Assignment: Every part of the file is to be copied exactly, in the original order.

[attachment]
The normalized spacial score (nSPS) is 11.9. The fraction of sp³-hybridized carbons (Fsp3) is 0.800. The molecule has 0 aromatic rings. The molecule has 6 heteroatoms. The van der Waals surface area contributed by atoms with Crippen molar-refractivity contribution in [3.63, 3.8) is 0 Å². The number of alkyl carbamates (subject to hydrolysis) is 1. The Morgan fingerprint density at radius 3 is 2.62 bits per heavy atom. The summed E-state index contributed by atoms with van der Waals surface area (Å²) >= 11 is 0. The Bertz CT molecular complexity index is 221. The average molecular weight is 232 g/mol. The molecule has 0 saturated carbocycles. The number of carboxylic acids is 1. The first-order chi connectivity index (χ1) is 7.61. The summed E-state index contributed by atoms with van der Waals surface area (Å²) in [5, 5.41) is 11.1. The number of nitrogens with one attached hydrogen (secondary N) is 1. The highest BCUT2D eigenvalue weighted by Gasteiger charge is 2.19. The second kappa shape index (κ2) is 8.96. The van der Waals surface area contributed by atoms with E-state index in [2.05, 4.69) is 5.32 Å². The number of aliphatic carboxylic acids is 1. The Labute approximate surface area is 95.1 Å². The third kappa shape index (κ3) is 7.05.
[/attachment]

The normalized spacial score (nSPS) is 11.9. The fraction of sp³-hybridized carbons (Fsp3) is 0.800. The molecule has 0 aromatic rings. The molecule has 6 heteroatoms. The van der Waals surface area contributed by atoms with Crippen molar-refractivity contribution in [3.63, 3.8) is 0 Å². The number of alkyl carbamates (subject to hydrolysis) is 1. The Morgan fingerprint density at radius 3 is 2.62 bits per heavy atom. The summed E-state index contributed by atoms with van der Waals surface area (Å²) >= 11 is 0. The Bertz CT molecular complexity index is 221. The average molecular weight is 232 g/mol. The molecule has 0 saturated carbocycles. The number of carboxylic acids is 1. The first-order chi connectivity index (χ1) is 7.61. The summed E-state index contributed by atoms with van der Waals surface area (Å²) in [5, 5.41) is 11.1. The number of nitrogens with one attached hydrogen (secondary N) is 1. The highest BCUT2D eigenvalue weighted by Gasteiger charge is 2.19. The second kappa shape index (κ2) is 8.96. The van der Waals surface area contributed by atoms with E-state index in [2.05, 4.69) is 5.32 Å². The number of aliphatic carboxylic acids is 1. The Labute approximate surface area is 95.1 Å². The third kappa shape index (κ3) is 7.05.